How do these images change when they move into the museum or gallery?
Since being featured in numerous museum and gallery shows, Keïta’s work has been the subject of some scholarly debate. Much of this debate centers around issues of authorship. At first, it seems obvious that Keïta is the author. After all, he took the photographs, he owned the negatives, he was (eventually) given artistic credit for the images. However, since these photos were created as a commercial product, the client had a collaborative role. Now, it is the viewer who collaborates with the finished product. When Keïta’s photographs are relocated to the museum or gallery context, they function differently. They are aesthetic objects available to the public for artistic interpretation and criticism, a use for which they were never intended. The audience often has little background on Keïta himself, and information about the subjects of photos, including their name, is usually nonexistent. In the museum or gallery setting, Keïta’s images take on new meanings, which may or may not reflect the intentions of Keïta and/or the subject.
Are they transformed from a commercial product into fine art?
I suppose it depends on how you define “commercial product” and “fine art.” Once again, there is no easy answer, and really it is up to the viewer to decide. One of Keïta’s most striking works is a photograph of a very large man dressed in a light-colored boubou, holding a tiny baby on his vast expanse of lap. The boubou is central to the image, and the man’s size only serves to underscore this focus. In addition, the size of the man and the size of the baby seem to play off of one another in a humorous way. The man’s good-natured smile shows that he is in on the joke. This man is one of the few clients whom Keïta remembered by name. Looking at this photograph during an interview, Keïta noted, “That big fellow there is Billaly.” Underneath this photo the name Billaly replaces what is usually the caption in the gallery or museum space. But while many of the works do not have names, the original subjects and viewers knew who they were. This is not the same kind of forced anonymity inscribed by colonial photographers. With Keïta’s photographs, it is only in the museum and gallery context that a name becomes a title or lack thereof. In the production of this image, Billaly was an integral part, and the image was made as an expression of his identity for personal use. In that sense, Keïta’s works are very different from works created for display in an institution. But does that mean they are not and should not be viewed as art in another context?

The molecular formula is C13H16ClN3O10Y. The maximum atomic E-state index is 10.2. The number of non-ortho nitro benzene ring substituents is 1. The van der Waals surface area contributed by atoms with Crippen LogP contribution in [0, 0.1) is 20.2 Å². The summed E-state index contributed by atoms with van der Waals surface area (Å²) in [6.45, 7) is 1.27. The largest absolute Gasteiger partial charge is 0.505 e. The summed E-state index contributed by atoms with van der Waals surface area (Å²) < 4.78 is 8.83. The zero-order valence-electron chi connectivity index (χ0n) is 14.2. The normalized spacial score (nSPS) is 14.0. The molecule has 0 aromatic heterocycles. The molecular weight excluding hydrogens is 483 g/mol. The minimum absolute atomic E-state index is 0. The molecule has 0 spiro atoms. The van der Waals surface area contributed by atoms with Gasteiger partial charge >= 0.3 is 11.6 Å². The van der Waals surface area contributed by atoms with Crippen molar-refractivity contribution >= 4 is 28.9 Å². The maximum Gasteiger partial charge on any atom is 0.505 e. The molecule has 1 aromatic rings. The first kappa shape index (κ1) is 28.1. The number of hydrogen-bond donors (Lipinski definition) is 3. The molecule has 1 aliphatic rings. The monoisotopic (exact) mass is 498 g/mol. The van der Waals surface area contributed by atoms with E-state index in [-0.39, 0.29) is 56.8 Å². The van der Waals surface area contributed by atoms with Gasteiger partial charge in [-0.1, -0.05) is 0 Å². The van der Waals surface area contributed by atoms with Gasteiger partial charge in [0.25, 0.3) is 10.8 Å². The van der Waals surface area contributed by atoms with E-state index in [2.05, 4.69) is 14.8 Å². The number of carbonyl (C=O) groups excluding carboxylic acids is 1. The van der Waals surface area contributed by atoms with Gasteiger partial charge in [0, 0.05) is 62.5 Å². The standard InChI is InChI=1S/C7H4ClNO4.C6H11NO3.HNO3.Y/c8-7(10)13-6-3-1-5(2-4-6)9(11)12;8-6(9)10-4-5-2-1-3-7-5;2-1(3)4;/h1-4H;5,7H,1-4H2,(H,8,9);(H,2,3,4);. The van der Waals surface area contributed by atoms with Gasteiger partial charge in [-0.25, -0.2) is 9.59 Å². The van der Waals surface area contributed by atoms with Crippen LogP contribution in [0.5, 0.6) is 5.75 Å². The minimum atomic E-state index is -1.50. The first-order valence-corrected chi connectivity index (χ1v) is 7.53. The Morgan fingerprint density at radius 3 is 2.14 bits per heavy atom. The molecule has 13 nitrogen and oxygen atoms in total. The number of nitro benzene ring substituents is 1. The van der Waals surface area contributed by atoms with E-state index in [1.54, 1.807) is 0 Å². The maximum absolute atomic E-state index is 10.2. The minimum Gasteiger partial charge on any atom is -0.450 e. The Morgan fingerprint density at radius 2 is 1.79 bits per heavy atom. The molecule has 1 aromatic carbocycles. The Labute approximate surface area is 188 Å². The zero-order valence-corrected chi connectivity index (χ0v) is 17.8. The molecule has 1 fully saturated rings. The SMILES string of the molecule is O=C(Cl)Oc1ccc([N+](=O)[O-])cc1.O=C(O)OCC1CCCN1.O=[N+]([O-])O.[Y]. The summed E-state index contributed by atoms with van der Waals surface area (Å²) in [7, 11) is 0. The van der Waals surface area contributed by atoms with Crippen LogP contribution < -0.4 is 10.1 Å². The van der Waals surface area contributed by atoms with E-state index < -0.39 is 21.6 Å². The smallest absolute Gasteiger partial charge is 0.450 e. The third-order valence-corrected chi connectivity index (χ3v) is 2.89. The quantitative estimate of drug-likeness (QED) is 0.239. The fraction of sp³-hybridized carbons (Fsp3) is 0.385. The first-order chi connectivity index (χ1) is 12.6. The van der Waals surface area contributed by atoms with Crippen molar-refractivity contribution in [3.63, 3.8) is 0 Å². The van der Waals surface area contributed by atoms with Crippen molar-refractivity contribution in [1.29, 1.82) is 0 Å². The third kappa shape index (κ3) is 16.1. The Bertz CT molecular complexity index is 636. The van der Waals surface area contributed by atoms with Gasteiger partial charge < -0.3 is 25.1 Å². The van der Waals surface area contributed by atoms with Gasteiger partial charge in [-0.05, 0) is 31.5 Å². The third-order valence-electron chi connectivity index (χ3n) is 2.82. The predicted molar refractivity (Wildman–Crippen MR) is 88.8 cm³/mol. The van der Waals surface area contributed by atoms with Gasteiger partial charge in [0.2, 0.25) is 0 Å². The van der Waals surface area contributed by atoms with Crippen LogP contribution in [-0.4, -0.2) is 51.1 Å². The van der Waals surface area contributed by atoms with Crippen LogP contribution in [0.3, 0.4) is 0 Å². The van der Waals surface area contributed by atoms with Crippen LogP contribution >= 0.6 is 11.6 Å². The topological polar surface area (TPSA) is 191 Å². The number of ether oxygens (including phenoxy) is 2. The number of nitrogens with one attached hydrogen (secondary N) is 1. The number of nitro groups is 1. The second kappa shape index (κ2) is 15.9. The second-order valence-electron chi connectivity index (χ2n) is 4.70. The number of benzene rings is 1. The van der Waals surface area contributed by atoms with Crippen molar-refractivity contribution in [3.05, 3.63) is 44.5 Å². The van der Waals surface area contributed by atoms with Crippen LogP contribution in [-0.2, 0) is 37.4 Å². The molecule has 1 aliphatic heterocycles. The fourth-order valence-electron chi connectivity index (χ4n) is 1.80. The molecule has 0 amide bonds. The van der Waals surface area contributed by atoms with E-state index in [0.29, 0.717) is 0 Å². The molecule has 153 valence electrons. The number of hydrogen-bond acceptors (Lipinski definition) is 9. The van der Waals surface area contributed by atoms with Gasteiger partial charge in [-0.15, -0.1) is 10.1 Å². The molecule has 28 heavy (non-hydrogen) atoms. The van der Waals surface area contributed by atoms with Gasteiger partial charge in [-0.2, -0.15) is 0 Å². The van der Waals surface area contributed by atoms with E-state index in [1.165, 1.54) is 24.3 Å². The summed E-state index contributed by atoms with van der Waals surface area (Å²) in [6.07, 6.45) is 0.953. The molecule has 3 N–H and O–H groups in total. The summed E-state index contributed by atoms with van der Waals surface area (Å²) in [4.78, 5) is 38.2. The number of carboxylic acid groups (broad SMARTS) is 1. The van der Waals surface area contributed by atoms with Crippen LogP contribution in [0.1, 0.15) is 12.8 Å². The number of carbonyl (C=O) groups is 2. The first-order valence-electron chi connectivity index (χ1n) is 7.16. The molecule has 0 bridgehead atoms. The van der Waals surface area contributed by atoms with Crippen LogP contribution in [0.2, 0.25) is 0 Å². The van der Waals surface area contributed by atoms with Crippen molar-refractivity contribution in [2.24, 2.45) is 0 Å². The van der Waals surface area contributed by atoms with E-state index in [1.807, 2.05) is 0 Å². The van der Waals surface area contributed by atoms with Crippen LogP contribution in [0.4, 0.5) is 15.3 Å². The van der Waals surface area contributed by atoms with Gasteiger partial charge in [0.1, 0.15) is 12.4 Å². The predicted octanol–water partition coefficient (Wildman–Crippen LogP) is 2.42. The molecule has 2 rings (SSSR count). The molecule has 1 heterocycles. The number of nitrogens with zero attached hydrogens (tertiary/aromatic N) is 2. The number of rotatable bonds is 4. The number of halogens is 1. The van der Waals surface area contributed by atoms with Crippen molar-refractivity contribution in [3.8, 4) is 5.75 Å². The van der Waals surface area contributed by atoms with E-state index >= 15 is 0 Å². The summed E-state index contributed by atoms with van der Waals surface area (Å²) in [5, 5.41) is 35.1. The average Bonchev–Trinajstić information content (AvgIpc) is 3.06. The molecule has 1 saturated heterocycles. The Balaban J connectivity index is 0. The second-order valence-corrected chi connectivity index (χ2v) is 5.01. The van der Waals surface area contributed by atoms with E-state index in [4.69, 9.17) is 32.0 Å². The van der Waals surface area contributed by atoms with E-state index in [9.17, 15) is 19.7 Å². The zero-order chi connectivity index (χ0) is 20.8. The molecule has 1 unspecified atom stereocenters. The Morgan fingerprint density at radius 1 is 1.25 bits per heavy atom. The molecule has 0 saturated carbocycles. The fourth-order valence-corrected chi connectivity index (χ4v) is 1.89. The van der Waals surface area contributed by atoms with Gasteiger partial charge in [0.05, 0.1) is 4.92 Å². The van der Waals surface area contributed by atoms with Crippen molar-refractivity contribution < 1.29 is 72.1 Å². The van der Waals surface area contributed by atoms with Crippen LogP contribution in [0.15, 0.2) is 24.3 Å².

Are we participating in a kind of colonialism by promoting this work as art?
That is possible. It really depends on our perspective as viewers. What we create often has a life of its own that we cannot completely control. The viewer has the ability to place Keïta’s work in various contexts, and thus his work may take on a unique meaning for each individual viewer. I believe that it is also possible that through art we can promote understanding and develop something entirely new—that is not a kind of colonialism at all. The manifestation of that vision will require an ongoing global dialogue, which these questions are part of. By being displayed as art, Seydou Keïta’s work becomes a part of that dialogue. In any case, Seydou Keïta’s story is a testament to the power of images to both reflect and shape our perception of the world.
All photos courtesy seydoukeitaphotographer.com.